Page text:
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InfoQ Homepage News Interview: Patrick Lightbody on Project Able - A Complete Java Web Stack

Interview: Patrick Lightbody on Project Able - A Complete Java Web Stack

WebWork committer, Patrick Lightbody, has announced Project Able: a complete Java web stack. Lightbody describes Able as:
it is an attempt to bring together quality opensource tools in one cohesive stack, similar to what Rails has done for Ruby, while also encouraging common practices I've used in software engineering for a long time ... It is very similar to projects such as Trails, Grails, and AppFuse. However, there are a few key differences:

  • The stack components are different (WebWork, Spring, iBatis, etc).
  • In addition to the basic framework, Able also encourages common development techniques and patterns (more below).

Project Able was started as a result of Lightbody's construction of HostedQA and BigBark. He realized the benefit in frameworks like Rails that provide the full stack of database layer, build infrastructure, and testing. The current incarnation of Project Able makes use of

Currently Project Able is available as a collection of code checked into the OpenSymphony sandbox SVN repository. InfoQ sat down with Patrick to discuss how Project Able stacks up versus similar Java efforts such as Grails and Trails. In response to our question of what justifies another Java web stack integration project when there are at least 3 similar others in development (Trails, Grails, and Appfuse):

Good question - clearly I'm generally in favor of collaboration and consolidation rather than competition. I've shown this with the merge of WebWork and Struts. In this case, I think we first need to break down the comparison a bit more. AppFuse isn't exactly a true competitor, since it is specifically designed to allow for choice of various framework components. This is something we are avoiding with Able. So that is why I didn't work on AppFuse.

Grails uses Groovy, which while nice, doesn't really give the developer the full power of Java's refactoring and debugging tools that I think are necessary. I would say Able is most similar to Trails, with the exception that it uses an action framework (WebWork) rather than a component framework (Tapestry). And that's OK: I think that it makes sense to have one or two of these types of frameworks for each style of web MVC framework.

With that said, I have already spoken with Matt Raible (AppFuse creator) and we agree that in the future Able might be pulled in to AppFuse. So we're keeping an eye on it. I think there is room for some level of competition here - more so that Ruby. That's because Java is a much larger community and therefore has enough strength to accommodate several ways to attack a problem. It's only when there become so many alternatives that some are almost the same thing with different names, as was the case with WebWork and Struts, that it becomes a problem.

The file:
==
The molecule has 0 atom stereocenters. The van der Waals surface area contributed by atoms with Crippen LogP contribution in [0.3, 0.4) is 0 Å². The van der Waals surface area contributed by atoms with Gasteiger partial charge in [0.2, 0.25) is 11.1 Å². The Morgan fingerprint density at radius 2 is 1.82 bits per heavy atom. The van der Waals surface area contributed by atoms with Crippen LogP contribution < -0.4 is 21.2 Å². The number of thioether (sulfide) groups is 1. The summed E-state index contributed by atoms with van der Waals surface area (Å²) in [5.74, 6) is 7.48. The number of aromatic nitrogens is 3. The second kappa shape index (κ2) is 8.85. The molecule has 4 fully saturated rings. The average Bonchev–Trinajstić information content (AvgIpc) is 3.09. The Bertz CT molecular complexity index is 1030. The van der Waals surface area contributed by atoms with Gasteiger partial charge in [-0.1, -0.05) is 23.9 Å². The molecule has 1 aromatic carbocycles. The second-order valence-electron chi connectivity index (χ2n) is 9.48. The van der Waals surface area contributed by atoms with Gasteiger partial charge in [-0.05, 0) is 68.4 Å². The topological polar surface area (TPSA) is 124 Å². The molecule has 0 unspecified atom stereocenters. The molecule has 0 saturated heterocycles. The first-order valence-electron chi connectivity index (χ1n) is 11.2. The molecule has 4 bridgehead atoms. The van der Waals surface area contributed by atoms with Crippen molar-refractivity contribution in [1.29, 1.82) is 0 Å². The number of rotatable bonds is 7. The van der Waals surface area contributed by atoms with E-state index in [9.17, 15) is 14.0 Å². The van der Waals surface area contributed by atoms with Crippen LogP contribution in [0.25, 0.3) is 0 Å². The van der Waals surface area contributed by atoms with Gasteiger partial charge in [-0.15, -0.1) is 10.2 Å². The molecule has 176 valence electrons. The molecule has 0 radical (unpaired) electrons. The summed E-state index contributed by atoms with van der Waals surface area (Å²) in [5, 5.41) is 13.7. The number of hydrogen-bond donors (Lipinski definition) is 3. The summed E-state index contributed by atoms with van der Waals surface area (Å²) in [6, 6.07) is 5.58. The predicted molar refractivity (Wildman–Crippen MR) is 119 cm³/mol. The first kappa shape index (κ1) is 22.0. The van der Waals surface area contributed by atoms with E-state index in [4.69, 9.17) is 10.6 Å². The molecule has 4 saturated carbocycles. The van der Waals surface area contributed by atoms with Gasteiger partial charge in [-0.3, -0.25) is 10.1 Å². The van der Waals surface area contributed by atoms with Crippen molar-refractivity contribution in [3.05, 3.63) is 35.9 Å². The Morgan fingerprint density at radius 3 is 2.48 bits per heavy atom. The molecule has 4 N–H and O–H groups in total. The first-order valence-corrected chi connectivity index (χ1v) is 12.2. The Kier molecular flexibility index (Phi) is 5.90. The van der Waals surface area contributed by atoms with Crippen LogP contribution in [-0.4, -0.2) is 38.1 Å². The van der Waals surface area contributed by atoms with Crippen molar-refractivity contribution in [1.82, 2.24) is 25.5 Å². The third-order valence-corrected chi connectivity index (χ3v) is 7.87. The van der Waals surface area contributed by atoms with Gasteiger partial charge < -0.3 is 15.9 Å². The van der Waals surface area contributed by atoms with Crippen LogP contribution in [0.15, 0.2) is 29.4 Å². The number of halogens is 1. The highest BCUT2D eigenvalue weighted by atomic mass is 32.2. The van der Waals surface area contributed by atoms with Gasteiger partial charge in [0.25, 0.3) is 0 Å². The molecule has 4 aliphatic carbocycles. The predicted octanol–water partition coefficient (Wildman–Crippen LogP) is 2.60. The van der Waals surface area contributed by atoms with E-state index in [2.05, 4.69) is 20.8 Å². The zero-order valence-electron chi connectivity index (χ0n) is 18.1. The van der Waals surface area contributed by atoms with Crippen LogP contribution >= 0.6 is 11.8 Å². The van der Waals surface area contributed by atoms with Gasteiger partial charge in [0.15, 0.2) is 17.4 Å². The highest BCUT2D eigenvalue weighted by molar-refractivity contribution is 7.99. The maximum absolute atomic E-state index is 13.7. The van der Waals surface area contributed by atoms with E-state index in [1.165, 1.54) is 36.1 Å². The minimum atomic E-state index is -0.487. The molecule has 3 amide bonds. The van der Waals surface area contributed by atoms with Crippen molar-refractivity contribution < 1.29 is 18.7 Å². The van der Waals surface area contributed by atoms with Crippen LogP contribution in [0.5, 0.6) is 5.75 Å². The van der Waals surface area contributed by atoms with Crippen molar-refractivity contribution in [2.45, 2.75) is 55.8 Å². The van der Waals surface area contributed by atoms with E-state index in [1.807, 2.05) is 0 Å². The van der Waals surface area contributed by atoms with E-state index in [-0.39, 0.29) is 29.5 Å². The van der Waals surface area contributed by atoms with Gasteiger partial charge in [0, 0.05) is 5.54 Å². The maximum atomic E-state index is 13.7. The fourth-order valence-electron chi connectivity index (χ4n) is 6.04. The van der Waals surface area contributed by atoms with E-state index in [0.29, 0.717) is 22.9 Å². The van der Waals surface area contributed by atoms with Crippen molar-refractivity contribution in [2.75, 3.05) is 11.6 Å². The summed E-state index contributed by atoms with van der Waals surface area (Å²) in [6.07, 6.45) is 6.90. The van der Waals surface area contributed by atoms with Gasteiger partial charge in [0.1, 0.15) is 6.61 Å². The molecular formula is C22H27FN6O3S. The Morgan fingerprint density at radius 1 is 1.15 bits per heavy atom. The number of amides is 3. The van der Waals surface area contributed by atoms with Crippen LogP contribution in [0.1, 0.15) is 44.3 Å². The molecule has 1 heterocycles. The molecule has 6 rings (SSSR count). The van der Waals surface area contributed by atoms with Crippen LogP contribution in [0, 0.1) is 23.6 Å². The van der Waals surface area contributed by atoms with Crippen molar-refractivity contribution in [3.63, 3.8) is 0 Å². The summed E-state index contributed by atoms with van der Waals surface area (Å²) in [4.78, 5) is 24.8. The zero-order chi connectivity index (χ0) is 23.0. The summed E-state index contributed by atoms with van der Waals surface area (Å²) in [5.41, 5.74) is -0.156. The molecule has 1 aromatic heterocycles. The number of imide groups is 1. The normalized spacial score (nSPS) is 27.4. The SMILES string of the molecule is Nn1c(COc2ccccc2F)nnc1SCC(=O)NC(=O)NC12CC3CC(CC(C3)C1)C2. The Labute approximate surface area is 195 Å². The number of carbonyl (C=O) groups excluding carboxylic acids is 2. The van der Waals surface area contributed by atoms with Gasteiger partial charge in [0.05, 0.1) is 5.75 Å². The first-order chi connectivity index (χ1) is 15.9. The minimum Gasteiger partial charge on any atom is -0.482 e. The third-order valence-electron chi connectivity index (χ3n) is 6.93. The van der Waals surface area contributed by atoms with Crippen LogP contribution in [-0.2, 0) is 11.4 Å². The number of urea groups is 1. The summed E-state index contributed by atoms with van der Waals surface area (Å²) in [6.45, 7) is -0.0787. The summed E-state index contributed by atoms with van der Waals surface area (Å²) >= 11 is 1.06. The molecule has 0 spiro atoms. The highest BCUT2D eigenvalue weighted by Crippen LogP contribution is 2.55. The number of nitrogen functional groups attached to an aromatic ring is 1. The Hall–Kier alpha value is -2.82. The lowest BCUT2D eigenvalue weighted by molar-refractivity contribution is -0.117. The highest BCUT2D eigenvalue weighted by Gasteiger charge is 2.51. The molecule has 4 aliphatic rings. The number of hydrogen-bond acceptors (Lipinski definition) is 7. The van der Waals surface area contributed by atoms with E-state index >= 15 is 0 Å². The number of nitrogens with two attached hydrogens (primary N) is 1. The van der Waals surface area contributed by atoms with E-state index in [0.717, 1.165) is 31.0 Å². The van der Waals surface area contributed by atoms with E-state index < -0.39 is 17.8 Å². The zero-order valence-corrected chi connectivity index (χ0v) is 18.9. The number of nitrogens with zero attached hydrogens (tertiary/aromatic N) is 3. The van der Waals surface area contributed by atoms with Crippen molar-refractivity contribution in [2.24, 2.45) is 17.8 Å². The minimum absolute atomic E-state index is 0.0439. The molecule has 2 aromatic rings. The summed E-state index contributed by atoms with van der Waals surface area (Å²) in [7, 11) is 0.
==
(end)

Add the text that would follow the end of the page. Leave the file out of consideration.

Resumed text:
We then asked Patrick about the recent trend of Java frameworks moving away from abstraction, abstraction, abstraction and back to tighter integration between components being used:
Yes, though I think it's not just Java that is changing: all of opensource is moving in that direction. More and more, we're finding projects that eschew use of lots of smaller libraries and instead re-implement some of the the basics themselves, such as logging or persistence. RIFE and Rails are perfect examples of these. But so is, for example, a trend of ditching things like commons-logging and instead using JDK logging or log4j directly. I think people are realizing that there are a ton of great libraries to use out there, but the tighter they are integrated the more efficient they will develop. That is specifically why I think Able will be a great starting point for web developers.

The conversation then turned to the obvious question of why iBatis:

No reason, really. My reasons for choosing iBatis were:

1) It fails fast when there is a misconfiguration, which fits in to my philosophy about how a framework should work.
2) I like the control over the queries, especially with regards to joins and one-to-many and many-to-many relationships.

I haven't tried Hibernate 3 or JPA, so perhaps they will be good replacements. I'd be open to trying them out, provided that I can still implement all the same features that are in Able, including the ability to reload the Hibernate configuration on the fly.

Finally, in terms of one feature that is a key selling point of the Project Able stack:

the upgrade feature embodies the entire development philosophy of Able. It does two things: it brings attention to an all-too-often pain point in software development (upgrades) and also shows how you can enhance the "checkout and go" philosophy to apply to even your database changes.

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